disapperance of miss earhart... part 1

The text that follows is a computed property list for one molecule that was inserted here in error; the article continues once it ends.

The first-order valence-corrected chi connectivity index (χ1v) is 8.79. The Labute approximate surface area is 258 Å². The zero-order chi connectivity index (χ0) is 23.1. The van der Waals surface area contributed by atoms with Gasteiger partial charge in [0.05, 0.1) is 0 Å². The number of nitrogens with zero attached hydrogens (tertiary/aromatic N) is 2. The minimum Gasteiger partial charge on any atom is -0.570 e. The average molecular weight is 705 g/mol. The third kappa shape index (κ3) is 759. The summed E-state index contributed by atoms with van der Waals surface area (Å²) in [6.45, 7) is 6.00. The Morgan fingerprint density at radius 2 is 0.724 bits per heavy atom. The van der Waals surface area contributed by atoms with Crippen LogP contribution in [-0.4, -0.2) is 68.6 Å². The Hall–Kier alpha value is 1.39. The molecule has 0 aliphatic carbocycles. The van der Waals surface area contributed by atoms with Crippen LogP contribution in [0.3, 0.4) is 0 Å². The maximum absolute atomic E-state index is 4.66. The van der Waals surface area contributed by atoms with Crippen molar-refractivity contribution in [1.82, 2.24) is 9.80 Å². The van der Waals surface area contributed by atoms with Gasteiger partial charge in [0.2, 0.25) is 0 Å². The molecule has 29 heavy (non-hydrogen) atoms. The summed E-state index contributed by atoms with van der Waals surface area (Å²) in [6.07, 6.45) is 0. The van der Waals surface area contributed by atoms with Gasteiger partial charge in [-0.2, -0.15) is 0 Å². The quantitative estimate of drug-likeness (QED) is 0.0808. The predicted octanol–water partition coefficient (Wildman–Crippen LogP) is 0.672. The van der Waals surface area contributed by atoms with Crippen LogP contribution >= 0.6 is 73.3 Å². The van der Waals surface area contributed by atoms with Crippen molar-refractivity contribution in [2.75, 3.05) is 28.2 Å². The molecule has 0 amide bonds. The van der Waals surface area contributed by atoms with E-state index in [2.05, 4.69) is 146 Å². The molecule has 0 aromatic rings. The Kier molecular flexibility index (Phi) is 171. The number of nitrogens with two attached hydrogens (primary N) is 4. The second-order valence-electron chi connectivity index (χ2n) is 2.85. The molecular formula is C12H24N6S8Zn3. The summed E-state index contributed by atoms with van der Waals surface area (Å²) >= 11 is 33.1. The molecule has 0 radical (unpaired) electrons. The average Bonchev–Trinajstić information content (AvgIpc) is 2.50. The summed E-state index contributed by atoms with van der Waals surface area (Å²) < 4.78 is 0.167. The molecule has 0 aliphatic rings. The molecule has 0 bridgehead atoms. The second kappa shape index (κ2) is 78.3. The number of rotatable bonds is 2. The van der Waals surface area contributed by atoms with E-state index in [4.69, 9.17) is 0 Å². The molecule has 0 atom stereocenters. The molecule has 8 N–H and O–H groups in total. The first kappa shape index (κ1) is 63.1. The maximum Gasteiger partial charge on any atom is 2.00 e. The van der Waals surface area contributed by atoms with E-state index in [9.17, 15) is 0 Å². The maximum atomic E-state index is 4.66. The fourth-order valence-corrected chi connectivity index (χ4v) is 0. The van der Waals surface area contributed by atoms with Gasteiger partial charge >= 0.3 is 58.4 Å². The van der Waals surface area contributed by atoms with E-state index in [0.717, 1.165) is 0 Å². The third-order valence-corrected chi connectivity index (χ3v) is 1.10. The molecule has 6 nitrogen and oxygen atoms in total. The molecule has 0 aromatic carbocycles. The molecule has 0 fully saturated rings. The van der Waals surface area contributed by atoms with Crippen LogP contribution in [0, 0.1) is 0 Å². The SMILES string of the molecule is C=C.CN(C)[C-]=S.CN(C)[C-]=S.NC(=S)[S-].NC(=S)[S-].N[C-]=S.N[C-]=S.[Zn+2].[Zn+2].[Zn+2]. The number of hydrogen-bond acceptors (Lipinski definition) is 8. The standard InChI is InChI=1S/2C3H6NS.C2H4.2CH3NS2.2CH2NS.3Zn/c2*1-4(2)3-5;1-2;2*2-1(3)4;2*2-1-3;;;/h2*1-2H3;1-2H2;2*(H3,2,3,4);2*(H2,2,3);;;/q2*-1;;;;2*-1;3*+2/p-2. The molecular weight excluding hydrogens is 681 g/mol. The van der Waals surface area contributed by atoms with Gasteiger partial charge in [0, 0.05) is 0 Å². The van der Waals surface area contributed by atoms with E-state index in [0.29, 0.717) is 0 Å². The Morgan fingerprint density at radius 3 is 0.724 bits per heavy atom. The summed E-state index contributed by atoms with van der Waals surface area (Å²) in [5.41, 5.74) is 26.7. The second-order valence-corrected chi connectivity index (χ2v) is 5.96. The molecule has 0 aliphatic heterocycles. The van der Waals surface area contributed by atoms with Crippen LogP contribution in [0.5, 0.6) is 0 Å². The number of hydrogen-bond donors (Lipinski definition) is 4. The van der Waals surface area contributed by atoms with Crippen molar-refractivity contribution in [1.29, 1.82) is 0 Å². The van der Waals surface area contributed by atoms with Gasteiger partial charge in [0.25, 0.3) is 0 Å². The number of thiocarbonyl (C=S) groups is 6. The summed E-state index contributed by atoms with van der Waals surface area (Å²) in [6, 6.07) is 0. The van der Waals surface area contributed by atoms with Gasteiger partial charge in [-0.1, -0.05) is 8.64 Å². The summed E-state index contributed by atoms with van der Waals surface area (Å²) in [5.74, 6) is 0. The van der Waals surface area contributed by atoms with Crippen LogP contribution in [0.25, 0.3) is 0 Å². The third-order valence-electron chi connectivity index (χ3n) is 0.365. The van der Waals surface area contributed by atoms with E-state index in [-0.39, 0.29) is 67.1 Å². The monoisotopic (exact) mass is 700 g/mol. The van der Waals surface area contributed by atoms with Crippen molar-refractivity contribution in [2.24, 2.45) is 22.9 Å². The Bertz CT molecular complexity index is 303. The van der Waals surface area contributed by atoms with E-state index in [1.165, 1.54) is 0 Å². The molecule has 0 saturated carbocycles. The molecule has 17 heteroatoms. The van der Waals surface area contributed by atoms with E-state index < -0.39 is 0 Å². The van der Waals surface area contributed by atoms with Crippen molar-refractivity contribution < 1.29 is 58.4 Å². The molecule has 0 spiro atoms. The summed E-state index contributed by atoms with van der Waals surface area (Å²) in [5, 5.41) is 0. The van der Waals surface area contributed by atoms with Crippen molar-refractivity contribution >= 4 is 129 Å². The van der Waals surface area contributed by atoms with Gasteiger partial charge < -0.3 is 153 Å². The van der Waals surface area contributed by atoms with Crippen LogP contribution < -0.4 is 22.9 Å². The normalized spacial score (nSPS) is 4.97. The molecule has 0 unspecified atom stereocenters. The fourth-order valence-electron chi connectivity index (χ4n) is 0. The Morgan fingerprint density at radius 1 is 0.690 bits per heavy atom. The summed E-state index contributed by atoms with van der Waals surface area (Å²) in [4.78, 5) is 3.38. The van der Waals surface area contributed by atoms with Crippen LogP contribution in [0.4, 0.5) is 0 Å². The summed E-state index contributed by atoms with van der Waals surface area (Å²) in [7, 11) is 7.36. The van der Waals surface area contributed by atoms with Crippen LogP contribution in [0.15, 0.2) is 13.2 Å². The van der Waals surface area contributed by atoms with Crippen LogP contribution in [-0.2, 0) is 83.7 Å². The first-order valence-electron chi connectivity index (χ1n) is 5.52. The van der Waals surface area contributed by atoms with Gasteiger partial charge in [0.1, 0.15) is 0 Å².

Ships Start Home From South Seas Disappearance of Miss Earhart Written Off as. Air Mystery HONOLULU.—(/!')—Disappearance of Amelia Earhart and her navigator in the equatorial Pacific 17 days ago was written off as one o£ aviation's mysteries mysteries Monday night. A theory that the 39-year-old aviatrix aviatrix and Frederick J. Noonan perished on the 2,570-mile flight from New Guinea to tiny Howland Island July 2 was advanced by navy officers. U. S. Navy ships, some of which had iu'ed' the search a few hours after l>s Earhart radioed a last, confusing nessage at 2:14 p. m. (CST) July 2, bandoned their hunt at sunset Sunday nd headed homeward. George Palmer Putnam, husband of he 39-year-old woman flier, was in uclusion at his Los Angeles home hut his close friend, Paul ManU, said he ie was satisfied the navy had done rverylhinB possible. ManU denied reports that Putnam jlannecl to charter a yacht and search lie Howland area of the Pacific, in which the Earhart plane was believed .o have come down. Amelia Had No Regrets ALBANY, N. Y.—</P)—Mrs. Franklin D. Roosevelt said Monday night she ••f'eels sure" Amelia Earhart's last words were "I have no regrets" when her plane plunged into the South Pacific Pacific July 2. "To her it was worth the cost, the first lady said at New Lebanon, nea: here, where she attended a crafts ex hibition. "I only hope she went quick ly, and that she was not subjected to; great pain." Mrs. Roosevelt, who has had Miss Earhart as her guest at the White House on several occasions, • said she still "has hopes Amelia was picked up by a boat with no wireless," but added A total of 195 light planes was pro- duied during the first quarter of 1937.